Sometimes it’s tough being Irish on St. Patrick’s Day. Case in point: On the train into work this morning I got to experience a young lad in a green JETS t-shirt and shamrock tattoo, moon my train when he wasn’t able to push himself onto the already crowded car on his way to the St. Patty’s parade. I thanked my Irish forefathers that we left his ass in Secaucus.
Once we arrived at Penn station I was welcomed by a scene easily recognizable from college: Packs of “youths” (as Liz Lemon calls them) revved up for a day of drunk and disorderly behavior, fueled by juvenile lust and freakishly warm early spring temperatures, packed into a building with questionable fire codes.
By lunchtime the streets of NYC were like a never ending outtake reel from The Jersey Shore. Girls in hot pants and shamrock knee socks crying on stairwells. Boys brawling on the sidewalk in Times Square. People stumbling around in furry green fedoras and drinking spiked bottles of Coca Cola. You may argue this is what St. Paddy’s is about, but I would argue there’s a difference between what I think of as an Irish good time (pubs, singing, loud storytelling, beer from a tap, sweaters instead of hot pants) and what was going down yesterday (an excuse for really bad behavior and questionable sartorial choices).
All this is to say that, as someone of Irish descent, who’s married to someone of Irish descent, I’m going to try and bring this holiday back from the sketchy brink. This weekend I’m planning a real Irish dinner for family and neighbors and I’m going to be using recipes from a great cookbook (written by my former boss at Saveur) The Country Cooking of Ireland by Colman Andrews. On the menu will be: corned beef (of course) with a parsley bread sauce, shepherd’s pie made with ground lamb, parsnip and carrot mash, brown soda bread and smoked Irish salmon.
And in the meantime I’m making asparagus. It’s the beginning of asparagus season and I love that I’m already finding beautiful spears in the supermarket. I also love that Belle actually eats asparagus; next to string beans they’re the only green vegetable she’ll eat. It might help that I serve it to her with a side of green goddess dressing, which she likes to dip her spears into in a luxurious fashion. What I love about green goddess (my version at least) is that it can be made quickly, with a variety of ingredients depending on what herbs you have on hand, and it makes everything taste better and zingier. The other way I like to enjoy spring asparagus is to pan roast it, which I think improves the taste because the spears become almost close to caramelized, their woody texture breaking down to something tender but not mushy.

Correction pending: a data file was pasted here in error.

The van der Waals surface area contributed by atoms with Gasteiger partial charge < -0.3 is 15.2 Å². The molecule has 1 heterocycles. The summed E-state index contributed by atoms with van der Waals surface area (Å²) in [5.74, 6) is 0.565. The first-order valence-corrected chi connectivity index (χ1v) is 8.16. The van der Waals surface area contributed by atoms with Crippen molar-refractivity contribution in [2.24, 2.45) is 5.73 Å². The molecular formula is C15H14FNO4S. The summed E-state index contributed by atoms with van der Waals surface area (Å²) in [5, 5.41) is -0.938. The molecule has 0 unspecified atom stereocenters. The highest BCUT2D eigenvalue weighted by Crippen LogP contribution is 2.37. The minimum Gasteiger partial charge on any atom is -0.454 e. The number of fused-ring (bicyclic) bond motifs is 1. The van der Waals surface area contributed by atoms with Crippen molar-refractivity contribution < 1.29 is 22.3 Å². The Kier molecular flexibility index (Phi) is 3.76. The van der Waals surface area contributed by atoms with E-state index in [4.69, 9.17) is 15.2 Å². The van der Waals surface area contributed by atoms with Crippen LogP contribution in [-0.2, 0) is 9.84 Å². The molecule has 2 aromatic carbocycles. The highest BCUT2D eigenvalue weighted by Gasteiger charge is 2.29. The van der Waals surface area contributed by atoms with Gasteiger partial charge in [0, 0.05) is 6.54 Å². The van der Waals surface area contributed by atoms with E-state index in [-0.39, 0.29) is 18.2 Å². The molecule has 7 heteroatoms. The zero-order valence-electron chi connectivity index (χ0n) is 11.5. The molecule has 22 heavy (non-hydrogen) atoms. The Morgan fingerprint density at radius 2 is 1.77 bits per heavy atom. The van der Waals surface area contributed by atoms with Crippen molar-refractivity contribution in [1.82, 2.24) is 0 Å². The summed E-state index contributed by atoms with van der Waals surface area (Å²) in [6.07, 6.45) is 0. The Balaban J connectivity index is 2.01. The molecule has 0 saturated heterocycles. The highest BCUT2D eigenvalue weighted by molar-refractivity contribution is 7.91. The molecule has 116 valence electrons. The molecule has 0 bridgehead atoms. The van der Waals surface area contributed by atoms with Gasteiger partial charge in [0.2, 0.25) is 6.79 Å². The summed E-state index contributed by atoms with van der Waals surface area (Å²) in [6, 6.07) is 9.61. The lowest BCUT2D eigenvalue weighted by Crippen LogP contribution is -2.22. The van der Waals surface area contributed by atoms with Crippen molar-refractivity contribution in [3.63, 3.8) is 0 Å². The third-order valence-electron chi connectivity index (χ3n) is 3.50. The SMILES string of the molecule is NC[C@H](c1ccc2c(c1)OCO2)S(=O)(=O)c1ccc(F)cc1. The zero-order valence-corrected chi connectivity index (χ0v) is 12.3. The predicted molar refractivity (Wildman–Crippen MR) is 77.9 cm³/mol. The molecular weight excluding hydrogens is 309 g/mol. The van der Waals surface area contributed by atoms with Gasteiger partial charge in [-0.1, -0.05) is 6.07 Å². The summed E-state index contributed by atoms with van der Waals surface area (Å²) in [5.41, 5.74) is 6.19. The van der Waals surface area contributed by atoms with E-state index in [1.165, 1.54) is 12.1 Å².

Here are both recipes for your enjoyment and Happy St. Patrick’s Day! Let’s keep it clean.
Asparagus Two Ways:
Asparagus With Green Goddess Dressing
-Clean and trim one bunch of asparagus (ideally you want stalks that are neither chopstick skinny nor cue stick thick, somewhere in the middle is best) by snapping the bottom off (it will break at its natural point when you bend the bottom of the stalk) peeling off the triangular stems with a paring knife and rinsing the spears in water. Fill a pot with about an inch of water and place the asparagus spears in a steaming basket or colander over the water (but not touching it) with a lid on top. Bring the water to a boil. It won’t take very long for the spears to steam until they’re tender. Check after 4 minutes by poking one spear with the tip of the paring knife, when it goes in easily they’re done.
-Plunge spears into a bowl of ice cold water to lower their temperature and keep them bright and green. Then drain and dry off.
-To make green goddess dressing combine the following in a blender or food processor: 1/2 cup mayonnaise, 1/2 cup Greek yogurt or sour cream, one bunch of parsley or watercress chopped, one scallion or a few chive sprigs chopped, 5 anchovy fillets (if you’re concerned about using anchovies I promise that your children will never even detect that they’re in the dressing, and they do add amazing flavor making them pretty necessary; just make sure to remove any tine little bones that might be sticking out of the fillet), a splash of champagne vinegar, juice of half a lemon. Blend to combine. Add salt and ground white pepper to taste. Serve spears with the dressing to dip.
Clean one bunch of asparagus per the directions above. In a large skillet with a lid, heat enough olive oil to lightly coat the bottom of the pan over medium high heat until shimmering. Place asparagus in the pan in a single layer, tossing them lightly with a wooden spoon so that they’re coated with oil, and then place the lid on top (be careful if the oil splatters a bit when it makes contact with the spears). Roast the asparagus in the pan for 4 minutes or so (you should hear them sizzling away, that’s goo) and then remove the lid and turn the asparagus so that the cooked side (which should be browning) is up. Place the lid back on top and cook for about 4 more minutes. The asparagus should look brown and almost crispy on the outside. Strange to look at but I promise delicious and tender on the inside. When the spears are browned all over and completely softened and tender, then remove to a plate and immediately sprinkle with salt, pepper, lemon juice and parmesan (also bread crumbs if you have them). Or cut into smaller pieces and toss with cooked penne, a drizzle of olive oil, lemon juice, and parmesan or crumbled goat cheese. You can reserve and use a bit of the starchy pasta cooking water to make it a bit saucy.